How do you teach kindness to your children?

How do you teach kindness to your children?

We are searching data for your request:

Forums and discussions:
Manuals and reference books:
Data from registers:
Wait the end of the search in all databases.
Upon completion, a link will appear to access the found materials.

My son was about 2 years old when I received his first “ouch report” from school. The two ended up with scrapes, ragged and raw, across their faces.

Immediately I wondered if my son was a bully. And if he was, what then?

I’ve taught him the alphabet and colors and to wash his hands before every meal. But is it possible to teach things like kindness and compassion? Can I help cultivate these skills in my child? And how important are these traits anyway?

At the Center for Healthy Minds at the University of Wisconsin-Madison, researchers have been looking at similar questions through a scientific lens.

While there have been multiple other programs to teach mindfulness to children, few are backed by rigorous scientific studies. So the UW-Madison team — graduate research assistant Simon Goldberg; outreach specialist Laura Pinger; and CHM founder Richard Davidson, the UW-Madison William James and Vilas Professor of Psychology and Psychiatry — decided to find out for themselves.

The team developed a special curriculum to help children ages 4 to 6 learn how to be mindful of their own emotions, pay attention to others, and feel gratitude. They called these the ABCs — that is, attention, breath and body, and caring practice. Check out the full results in the journal, Developmental Psychology.

The researchers found that actively cultivating kindness and compassion through mindfulness exercises helped kids focus, engage in more generous behavior among their peers, perform better in school, and self-regulate their emotions.

That includes children like my son — who, it turns out, wasn't a bully at all. He hugged his friend so hard, they both toppled over into some prickly bushes, which scratched their faces. So we could use some assistance in the self-regulation of emotions department, while working to maintain his sense of empathy and love toward others.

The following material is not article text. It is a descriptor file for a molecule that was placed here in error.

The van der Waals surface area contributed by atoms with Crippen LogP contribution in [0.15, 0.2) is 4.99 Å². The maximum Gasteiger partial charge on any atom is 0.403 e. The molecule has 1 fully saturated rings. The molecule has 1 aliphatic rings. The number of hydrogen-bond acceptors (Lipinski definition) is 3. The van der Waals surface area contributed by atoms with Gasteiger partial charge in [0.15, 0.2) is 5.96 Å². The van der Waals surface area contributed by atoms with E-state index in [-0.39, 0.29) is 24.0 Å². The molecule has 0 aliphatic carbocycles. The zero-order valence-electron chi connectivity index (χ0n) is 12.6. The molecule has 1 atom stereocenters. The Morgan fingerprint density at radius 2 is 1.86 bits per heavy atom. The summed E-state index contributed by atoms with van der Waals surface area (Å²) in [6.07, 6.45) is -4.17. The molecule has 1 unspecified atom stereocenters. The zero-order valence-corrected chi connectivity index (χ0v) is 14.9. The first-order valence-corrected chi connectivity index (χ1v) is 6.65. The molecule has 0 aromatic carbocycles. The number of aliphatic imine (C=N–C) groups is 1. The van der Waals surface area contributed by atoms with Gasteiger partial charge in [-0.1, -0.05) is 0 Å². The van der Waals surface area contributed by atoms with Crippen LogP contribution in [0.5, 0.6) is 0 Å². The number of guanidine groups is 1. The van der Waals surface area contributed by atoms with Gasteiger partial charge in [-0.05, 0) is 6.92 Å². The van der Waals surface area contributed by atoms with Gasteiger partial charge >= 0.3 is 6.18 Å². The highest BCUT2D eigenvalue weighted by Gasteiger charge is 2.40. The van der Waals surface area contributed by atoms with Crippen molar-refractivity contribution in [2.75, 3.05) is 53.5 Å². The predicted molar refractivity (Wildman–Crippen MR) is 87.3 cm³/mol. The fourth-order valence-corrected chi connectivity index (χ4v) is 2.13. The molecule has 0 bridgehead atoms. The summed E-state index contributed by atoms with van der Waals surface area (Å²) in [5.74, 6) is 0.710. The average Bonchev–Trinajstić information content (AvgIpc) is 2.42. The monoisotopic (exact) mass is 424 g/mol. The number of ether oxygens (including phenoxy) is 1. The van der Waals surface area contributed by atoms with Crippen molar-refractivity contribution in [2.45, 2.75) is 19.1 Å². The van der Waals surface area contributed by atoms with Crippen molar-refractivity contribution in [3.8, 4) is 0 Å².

You can get your own free copy of the Kindness Curriculum here.

Here are some mindfulness tips from the Center for Healthy Minds:

Create a quiet space

Life is often noisy and chaotic. Balance that with dedicated time and space for quiet. Find a spot in a bedroom, a chair in the house or a bench in a local park where you and your children can pause for a few moments and become familiar with quiet. Notice what happens in your body as you spend time in silence.

Pay attention with purpose

Instead of telling children to "pay attention" without explaining what we mean, teach them to practice mindfulness instead. "With mindfulness, we bring our attention to whatever is happening in the present moment in the environment around us (like sounds or sights), and in our internal experience (like sensations or emotions)," according to the Center for Healthy Minds.

Pause and notice the breath

Have your child lie on their back and notice the movement of the chest or belly as the breath moves in and out of the body. (I like to put a favorite stuffed animal on my son’s belly and see if he can make the monkey rise and fall.)

Offer caring wishes

Caring wishes consist of simple phrases like, "May we be happy, may we be safe, may we be filled with love." These wishes can help calm emotions and strengthen a sense of connection to family, the community and the world.

Practice gratitude

You don’t have to go full Oprah here, but being mindful about what you are grateful for has been proven to support an overall sense of well-being. It’s easy to do: Take a few minutes at the end of each day to reflect on the good things that happened.

Opinions expressed by parent contributors are their own.

Watch the video: How to teach your child kindness (June 2022).

Video, Sitemap-Video, Sitemap-Videos